Olympics TV View: Hakuna Matata, our new national motto

Inspirational Kellie Harrington is ensuring that we’ve been breakfasting in style

Ireland’s Kellie Harrington after she defeated Sudaporn Seesondee of Thailand. Photograph: James Crombie/Inpho

Ireland’s Kellie Harrington after she defeated Sudaporn Seesondee of Thailand. Photograph: James Crombie/Inpho

 

You’d be close enough to saying ‘pass the salt, Jacqui’, ‘more toast, David?’, so accustomed have we become to having breakfast with the Hurley woman and the Gillick lad these past couple of weeks. It is, we’re told, the most important meal of the day and on Thursday morning it proved to be an exceptionally fancy one. It was a case of, ‘would you like a silver medal with your rashers?’

Come Sunday, of course, it could be gold with our sausages, Kellie Harrington ensuring that we’ve been breakfasting in style of late, her victory over Sudaporn Seesondee making that 5.59am alarm clock call more than worth it, if still a little traumatic.

David was bedecked in an Irish shirt for the occasion, hinting that he wouldn’t be rooting for Sudaporn Seesondee, while Jacqui was in a yellow/orangey top, their positioning in their outdoor studio leading her to liken them to the Ivory Coast flag.

Sinead O’Connor serenaded Kellie in to the ring – probably not actually in person – and off we went. It was, as Hugh Cahill described it, a cagey affair, the referee urging the two fighters to throw some punches rather than just go for a wander in the ring. So Kellie obliged, throwing lefts so sweet Hugh was purring.

Waiting for the judges’ scores was a little like Eurovision time, when you end up holding a personal grudge against the nations that give you nul points. Looking at you, Kazakhstan and Morocco. Not they gave Kellie nul, but they gave Seesondee more. Still, 3-2 for our lass.

Round two and Hugh was beginning to panic. “She’s barely landed a punch,” he fretted, so Kellie sought to ease his nerves. “That’s more like it!”

“Up in two, down in one and all square in two,” said Hugh of the judges’ scoring, Cuba and Morocco (again) off our Christmas card list for life.

Final round. By now you’d have regretted eating that fourth sausage, the tension of it all doing nothing for the digestion. Every time Kellie landed one of those hooky things, Seesondee responded in kind, by now the outcome of the contest, to the untrained eye at least, hovering in the Tokyo air above the Ryogoku Kokugikan boxing centre.

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“Harrington with a bit of a smile on her face,” noted Hugh as the seconds counted down, as we were left with egg on ours (literally, like) after the Cuban judge voted for Ireland. Back on the Christmas card list.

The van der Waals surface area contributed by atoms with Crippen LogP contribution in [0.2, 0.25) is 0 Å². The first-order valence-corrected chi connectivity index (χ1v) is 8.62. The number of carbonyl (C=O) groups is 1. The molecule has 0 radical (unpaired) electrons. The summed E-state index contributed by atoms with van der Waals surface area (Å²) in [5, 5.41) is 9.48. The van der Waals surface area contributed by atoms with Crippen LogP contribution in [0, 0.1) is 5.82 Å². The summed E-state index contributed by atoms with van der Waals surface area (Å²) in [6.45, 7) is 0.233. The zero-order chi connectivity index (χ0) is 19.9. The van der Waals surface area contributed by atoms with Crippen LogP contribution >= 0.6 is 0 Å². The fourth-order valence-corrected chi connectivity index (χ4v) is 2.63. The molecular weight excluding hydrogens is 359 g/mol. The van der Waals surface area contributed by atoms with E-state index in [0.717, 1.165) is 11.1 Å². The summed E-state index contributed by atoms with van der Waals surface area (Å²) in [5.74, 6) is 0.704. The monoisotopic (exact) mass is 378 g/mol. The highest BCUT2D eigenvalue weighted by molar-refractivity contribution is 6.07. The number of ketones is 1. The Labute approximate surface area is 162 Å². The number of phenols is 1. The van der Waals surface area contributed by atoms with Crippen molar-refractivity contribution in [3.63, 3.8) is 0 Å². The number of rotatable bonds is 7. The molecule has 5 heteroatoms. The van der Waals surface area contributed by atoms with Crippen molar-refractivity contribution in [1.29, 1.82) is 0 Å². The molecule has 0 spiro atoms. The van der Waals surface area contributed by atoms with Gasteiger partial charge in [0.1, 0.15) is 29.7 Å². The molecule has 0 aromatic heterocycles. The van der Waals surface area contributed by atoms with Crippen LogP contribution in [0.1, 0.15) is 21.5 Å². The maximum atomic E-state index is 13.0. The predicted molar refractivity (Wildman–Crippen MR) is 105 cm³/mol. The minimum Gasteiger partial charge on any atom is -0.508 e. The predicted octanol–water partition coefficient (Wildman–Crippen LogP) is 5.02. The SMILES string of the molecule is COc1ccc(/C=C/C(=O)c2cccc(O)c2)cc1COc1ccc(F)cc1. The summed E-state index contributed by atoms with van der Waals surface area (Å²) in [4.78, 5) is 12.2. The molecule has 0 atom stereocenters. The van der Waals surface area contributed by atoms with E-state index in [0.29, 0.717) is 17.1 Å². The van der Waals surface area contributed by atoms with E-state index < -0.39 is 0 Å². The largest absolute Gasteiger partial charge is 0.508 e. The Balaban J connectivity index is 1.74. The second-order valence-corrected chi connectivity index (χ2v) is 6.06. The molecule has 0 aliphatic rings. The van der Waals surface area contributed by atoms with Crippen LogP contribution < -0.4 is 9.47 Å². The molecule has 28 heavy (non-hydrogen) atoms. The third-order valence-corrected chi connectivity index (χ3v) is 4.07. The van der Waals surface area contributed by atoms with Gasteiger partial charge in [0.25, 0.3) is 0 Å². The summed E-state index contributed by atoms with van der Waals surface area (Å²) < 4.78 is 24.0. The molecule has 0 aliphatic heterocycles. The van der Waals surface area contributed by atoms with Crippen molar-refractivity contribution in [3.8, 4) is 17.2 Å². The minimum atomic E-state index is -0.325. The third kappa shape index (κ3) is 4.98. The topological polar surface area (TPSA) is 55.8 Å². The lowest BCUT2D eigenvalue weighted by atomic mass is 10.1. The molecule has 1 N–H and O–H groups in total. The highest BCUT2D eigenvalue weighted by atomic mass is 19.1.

But the wait was interminable. “The winner on points by split decision . . . ”, and then we had the Japanese translation . . . “ . . . in red” . . . “SHE’S DONE IT!”

Hugh, no more than ourselves, was beside himself. “AN OLYMPIC FINAL! AN OLYMPIC FINAL! HAKUNA MATATA, NO WORRIES!”

Seesondee smiled and hugged the victor, leaving us yet again wondering how boxers can lose so graciously having just had lumps knocked out of them by the person they’re hugging.

Joe Stack, meanwhile, asked Kellie if the hooks did the damage. “I haven’t a clue what did the damage,” she laughed, “I can’t remember to be honest what went on in there – but something did the work to win the fight.”

An Olympic final? “As my brother says, the last mile is never crowded, that’s the way it does feel sometimes, it does feel very lonely, but that’s the difference, to be able to hold on in there and keep it going. Hakuna Matata!”

“Hakuna Matata to you,” said Joe, repeating our new national motto.

Over to the tricolour-festooned Portland Row where the Harrington family were jiggin’ and reelin’ on the street, car horns hootin’, and neighbours hoping for a lie-in spittin’. Parents Christy and Yvonne and brother Joel were beaming, if not their dog. “We’ll have to get a vet to look after him, he’s in shock, never mind us,” said Christy.

“I was sitting out the back praying, as usual,” said Yvonne, “listening to them inside. I’m so proud of her, she just wants to make people happy, that’s the way she always was.”

“She’s just in dreamland,” said Joel. “This is for when she had a fight years ago and it didn’t go her way. All the times she sat in the kitchen crying to my Da. It’s for her coaches who put endless work in, for the women on the corner. There’s not a lot to be happy about at the moment. Now there is. That’s what this is about. Kellie didn’t get here three weeks ago. Kellie got here 10, 12 years ago. It’s been a lifetime’s work for her and she’s getting what she deserves.”

Dreamland, all right.

“You’re going to have another 6am start on Sunday, Ireland,” said Jacqui.

Rashers, sausages and gold? Oh, go on then.

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